flip

How to Spot a Bad Flip

Needs and wants from home buyers vary, but for the most part the more popular requests over the past few years have come in the form of open floor plans and “updated” interiors.

Given the trends, demands, and urgency to move off the market quickly, flips tend to possess these very elements. Not only do the majority of flips appear straight out of HGTV: which is to say, gray scaled and “clean,” but contractors and investors know exactly what to do to make it sell.

But unfortunately, not every flip is done to perfection. So what can you do to ensure the home is updated through and through, and not just an example of someone slapping lipstick on a pig?

Like most items off a shelf, appearance is a huge factor behind one’s willingness to purchase. Does the home look polished and clean? Do the kitchen cabinets and drawers open properly? Did the contractors paint throughout the entire home (check above kitchen cabinets and in corners)?

Is the floor level? Time and precision makes all the difference in perfection, but rush jobs may sacrifice accuracy in some areas. The rush nature of the job is no more evident than when I see an un-level floor.

I’ve written about this before, but make sure in cases of finished basements, the walls were constructed before appliances were moved in. In brief, if the home owner says appliances come with the home, make sure the washer and dryer can leave the basement easily. Otherwise, there’s a good chance the room was built AROUND the appliances, and not the other way around. If that is the case, make sure the entryway is wide enough for appliance removal.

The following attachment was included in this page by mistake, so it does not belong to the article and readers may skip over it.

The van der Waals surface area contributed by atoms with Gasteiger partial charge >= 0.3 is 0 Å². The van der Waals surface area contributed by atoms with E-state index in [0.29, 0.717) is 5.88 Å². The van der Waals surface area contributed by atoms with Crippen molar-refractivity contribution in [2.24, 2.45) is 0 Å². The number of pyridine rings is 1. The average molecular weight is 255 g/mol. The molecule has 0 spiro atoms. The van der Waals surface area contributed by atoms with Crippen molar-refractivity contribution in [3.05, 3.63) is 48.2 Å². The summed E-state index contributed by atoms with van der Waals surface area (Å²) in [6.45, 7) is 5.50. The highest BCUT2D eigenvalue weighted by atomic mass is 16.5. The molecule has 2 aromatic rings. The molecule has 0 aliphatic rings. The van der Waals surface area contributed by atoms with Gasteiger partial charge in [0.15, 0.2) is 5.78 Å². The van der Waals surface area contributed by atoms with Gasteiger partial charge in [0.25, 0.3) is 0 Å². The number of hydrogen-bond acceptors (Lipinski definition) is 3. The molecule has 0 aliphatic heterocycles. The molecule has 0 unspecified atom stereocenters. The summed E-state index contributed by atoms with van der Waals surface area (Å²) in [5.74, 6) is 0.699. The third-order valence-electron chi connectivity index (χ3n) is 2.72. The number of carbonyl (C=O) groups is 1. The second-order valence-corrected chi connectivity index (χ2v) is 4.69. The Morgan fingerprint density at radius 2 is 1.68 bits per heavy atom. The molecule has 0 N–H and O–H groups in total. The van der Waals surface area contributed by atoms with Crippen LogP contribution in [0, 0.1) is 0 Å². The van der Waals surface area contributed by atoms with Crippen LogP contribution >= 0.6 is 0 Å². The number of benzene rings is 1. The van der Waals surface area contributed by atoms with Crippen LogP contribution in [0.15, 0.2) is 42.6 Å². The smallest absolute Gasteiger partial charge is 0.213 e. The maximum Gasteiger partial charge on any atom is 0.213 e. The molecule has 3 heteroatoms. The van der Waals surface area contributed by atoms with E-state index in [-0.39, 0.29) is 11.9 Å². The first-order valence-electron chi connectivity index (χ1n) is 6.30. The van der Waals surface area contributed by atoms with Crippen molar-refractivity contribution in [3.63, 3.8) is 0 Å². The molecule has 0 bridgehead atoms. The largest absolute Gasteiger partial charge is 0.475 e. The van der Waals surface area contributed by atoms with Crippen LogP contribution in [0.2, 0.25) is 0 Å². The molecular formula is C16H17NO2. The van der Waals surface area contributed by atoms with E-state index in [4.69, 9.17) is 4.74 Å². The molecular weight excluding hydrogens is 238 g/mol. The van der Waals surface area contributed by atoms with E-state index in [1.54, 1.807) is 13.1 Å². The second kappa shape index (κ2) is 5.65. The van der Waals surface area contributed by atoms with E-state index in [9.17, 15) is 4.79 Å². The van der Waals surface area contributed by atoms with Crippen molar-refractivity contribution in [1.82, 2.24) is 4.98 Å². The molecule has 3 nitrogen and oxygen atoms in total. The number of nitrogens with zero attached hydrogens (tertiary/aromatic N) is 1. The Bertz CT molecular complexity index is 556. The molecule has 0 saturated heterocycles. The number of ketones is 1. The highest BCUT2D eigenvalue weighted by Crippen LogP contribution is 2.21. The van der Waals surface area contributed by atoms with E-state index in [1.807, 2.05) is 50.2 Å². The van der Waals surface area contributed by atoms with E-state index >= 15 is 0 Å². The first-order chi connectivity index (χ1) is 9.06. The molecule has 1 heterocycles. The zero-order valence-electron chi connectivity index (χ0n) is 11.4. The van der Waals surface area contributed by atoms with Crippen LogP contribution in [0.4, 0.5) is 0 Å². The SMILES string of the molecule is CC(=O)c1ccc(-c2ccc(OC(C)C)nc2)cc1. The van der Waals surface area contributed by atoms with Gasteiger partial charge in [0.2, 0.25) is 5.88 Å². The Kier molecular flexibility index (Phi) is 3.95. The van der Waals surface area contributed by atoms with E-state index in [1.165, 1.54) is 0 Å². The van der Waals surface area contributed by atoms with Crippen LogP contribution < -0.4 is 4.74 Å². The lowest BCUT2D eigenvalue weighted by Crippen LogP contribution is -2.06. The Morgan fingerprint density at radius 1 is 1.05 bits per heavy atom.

Wiring is a big factor in flipping, especially if the home was upgraded from knob and tube wiring, or even two-pronged outlets. You’ll definitely want to get an electrician or inspector to take a closer look at this.

Make sure things match throughout the home. I know that’s vague, but here’s an example. Is the metallic color of the faucet in the kitchen the same as the metallic color on the cabinet doors, or even other parts of the sink? In a effort to save money, some flippers will by returned items off the shelf or make due with mixed pieces they still have from previous jobs. Keep a sharp eye on this.

All in all, the job of your inspector is to find these items during a routine inspection. However, you’ll want to give them a heads up in particular to the fact that the home is a recent flip. It may change how they look at potential discrepancies in the home.

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